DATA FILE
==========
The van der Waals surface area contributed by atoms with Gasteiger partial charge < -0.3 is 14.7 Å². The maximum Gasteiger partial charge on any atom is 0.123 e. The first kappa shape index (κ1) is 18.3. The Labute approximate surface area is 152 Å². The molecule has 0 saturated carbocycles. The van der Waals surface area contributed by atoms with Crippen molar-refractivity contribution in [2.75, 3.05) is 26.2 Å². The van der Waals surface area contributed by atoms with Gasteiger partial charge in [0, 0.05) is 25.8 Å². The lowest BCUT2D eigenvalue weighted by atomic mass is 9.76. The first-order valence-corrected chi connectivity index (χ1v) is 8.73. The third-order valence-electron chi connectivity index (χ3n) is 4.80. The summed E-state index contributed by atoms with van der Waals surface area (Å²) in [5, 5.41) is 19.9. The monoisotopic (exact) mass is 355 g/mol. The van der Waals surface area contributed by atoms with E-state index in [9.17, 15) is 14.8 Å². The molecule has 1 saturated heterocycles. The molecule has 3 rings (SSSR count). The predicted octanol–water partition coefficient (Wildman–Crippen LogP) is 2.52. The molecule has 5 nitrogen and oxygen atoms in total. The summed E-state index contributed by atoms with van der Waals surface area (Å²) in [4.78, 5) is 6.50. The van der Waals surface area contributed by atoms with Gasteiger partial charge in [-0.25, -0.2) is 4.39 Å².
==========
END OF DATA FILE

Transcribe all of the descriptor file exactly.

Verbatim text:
The van der Waals surface area contributed by atoms with Gasteiger partial charge < -0.3 is 14.7 Å². The maximum Gasteiger partial charge on any atom is 0.123 e. The first kappa shape index (κ1) is 18.3. The Labute approximate surface area is 152 Å². The molecule has 0 saturated carbocycles. The van der Waals surface area contributed by atoms with Crippen molar-refractivity contribution in [2.75, 3.05) is 26.2 Å². The van der Waals surface area contributed by atoms with Gasteiger partial charge in [0, 0.05) is 25.8 Å². The lowest BCUT2D eigenvalue weighted by atomic mass is 9.76. The first-order valence-corrected chi connectivity index (χ1v) is 8.73. The third-order valence-electron chi connectivity index (χ3n) is 4.80. The summed E-state index contributed by atoms with van der Waals surface area (Å²) in [5, 5.41) is 19.9. The monoisotopic (exact) mass is 355 g/mol. The van der Waals surface area contributed by atoms with E-state index in [9.17, 15) is 14.8 Å². The molecule has 1 saturated heterocycles. The molecule has 3 rings (SSSR count). The predicted octanol–water partition coefficient (Wildman–Crippen LogP) is 2.52. The molecule has 5 nitrogen and oxygen atoms in total. The summed E-state index contributed by atoms with van der Waals surface area (Å²) in [4.78, 5) is 6.50. The van der Waals surface area contributed by atoms with Gasteiger partial charge in [-0.25, -0.2) is 4.39 Å².